Like many who publish reprint books, Hermes Press wants to reach the largest base of fans possible. But as Dan Herman, their publisher, said, “Some strips, such as Buck Rogers and The Phantom are so pervasive in their reach that they become household names and yet only their names are remembered. Others like Johnny Hazard are really well done and highly respected but have lapsed into relative obscurity. We try and make sure that what we print holds up. We want new readers to discover the joy in The Phantom, but we are also very mindful of the collector and historians who have loved these characters and strips for so long.”

Fantagraphics Books has been publishing some of the most sought after newspaper reprints ever. Floyd Gottfredson’s newspaper strip run on Mickey Mouse is near legendary in terms of art and especially story telling [Scoop reviewed Volume One just last year]. Fans who read these dailies for the first time are amazed to find such a bright and vibrant Mickey Mouse. New fans are equally surprised to find out that the character they only know as a smiling corporate spokesmouse was once such a wise-cracking adventure hero. He flies planes, has no problem fighting, and loves to discover mysteries. This was a Mickey for the times.

The way Gottfredson uses the cast of supporting characters is just aspect of his real inventive genius. Edited by David Gerstein and Gary Groth, the series is about to hit a peak with the upcoming release of a new series collecting the Mickey Mouse Sunday pages by Gottfredson.

Finding the best source possible for a reprint volume is one of the driving concerns for any publishing house that takes on this often daunting task.

As LOAC’s Mullaney said, “Newsprint yellows, the ink fades and time has taken its toll on the source. Now, collectors may be used to looking at art in this fashion, but this was never the original intent of the artist. They didn’t want that.”

Search out a solid source for the art, he said, is critical.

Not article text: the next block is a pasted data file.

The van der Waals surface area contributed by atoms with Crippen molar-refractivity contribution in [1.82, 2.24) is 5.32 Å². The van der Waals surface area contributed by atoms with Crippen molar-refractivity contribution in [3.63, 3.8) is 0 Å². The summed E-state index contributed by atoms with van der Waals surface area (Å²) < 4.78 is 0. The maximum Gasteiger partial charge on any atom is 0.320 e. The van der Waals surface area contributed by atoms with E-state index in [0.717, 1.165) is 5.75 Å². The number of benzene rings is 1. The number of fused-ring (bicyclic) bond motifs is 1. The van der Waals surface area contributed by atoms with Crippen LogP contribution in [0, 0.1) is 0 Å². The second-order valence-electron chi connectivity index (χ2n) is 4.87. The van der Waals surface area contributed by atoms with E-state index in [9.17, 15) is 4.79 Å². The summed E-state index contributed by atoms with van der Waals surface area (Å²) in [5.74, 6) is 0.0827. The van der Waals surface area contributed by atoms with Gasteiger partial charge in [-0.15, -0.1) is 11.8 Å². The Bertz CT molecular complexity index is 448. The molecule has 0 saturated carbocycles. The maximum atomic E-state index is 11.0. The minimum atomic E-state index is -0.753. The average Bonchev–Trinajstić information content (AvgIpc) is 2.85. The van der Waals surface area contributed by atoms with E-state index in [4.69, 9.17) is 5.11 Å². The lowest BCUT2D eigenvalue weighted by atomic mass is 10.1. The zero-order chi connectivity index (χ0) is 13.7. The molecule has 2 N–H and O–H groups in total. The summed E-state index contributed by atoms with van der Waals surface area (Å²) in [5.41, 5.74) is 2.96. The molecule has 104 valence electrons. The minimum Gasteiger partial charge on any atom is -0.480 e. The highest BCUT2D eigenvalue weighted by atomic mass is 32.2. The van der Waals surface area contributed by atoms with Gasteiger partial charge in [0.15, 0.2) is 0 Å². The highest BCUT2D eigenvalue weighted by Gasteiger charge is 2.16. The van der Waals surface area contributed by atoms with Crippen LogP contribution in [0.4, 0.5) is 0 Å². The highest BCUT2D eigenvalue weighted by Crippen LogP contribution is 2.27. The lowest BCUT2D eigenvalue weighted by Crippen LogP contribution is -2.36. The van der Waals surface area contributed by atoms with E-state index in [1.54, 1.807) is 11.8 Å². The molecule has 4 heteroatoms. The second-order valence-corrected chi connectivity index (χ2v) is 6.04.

“Finding good quality source material is our priority. We use tear sheets if possible. With Steve Canyon we had the proofs. This made our job a bit easier. With printed Sundays or daily comics, we have to make up for the deficiencies of that process,” he said.

“No artist wants to see their color or lines fade in the way age can harm an original newspaper. It helps to know the artist work. The more we know about the artist’s work the better the reprint.  We do our best to take the yellow out of the paper. At no point do we want to redraw or recreate the art. Our effort goes into restoring it,” he said.

Making sure that the needs of a hard core fan base can also create an occasional concern. Fans and historians who have loved a strip or collected it for their entire life may not be thinking in terms of dealing with the realities of publishing.

Dan Herman at Hermes has had a good track record in dealing with just such an issue.

Brenda Starr was a pioneering strip for girls and women.  It is imperative that these strips be in the marketplace.  As a hero she preceded the first appearance of Wonder Woman by a year. When we conceptualized the project it was to print highlights from the strip rather than straight two or three year continuity per book,” he said.

“The reason for this was I knew we'd only do one or two volumes. It was important to show Ms. Messick’s development of the strip over a five or six year period.  If we had printed the first two or three years of Sundays we never would have gotten to the Beastly Twins continuity, which is one of the most famous storylines of the feature and we'd never have gotten to the origin of Basil St. Jean, a character that becomes almost as important as Brenda herself,” he said.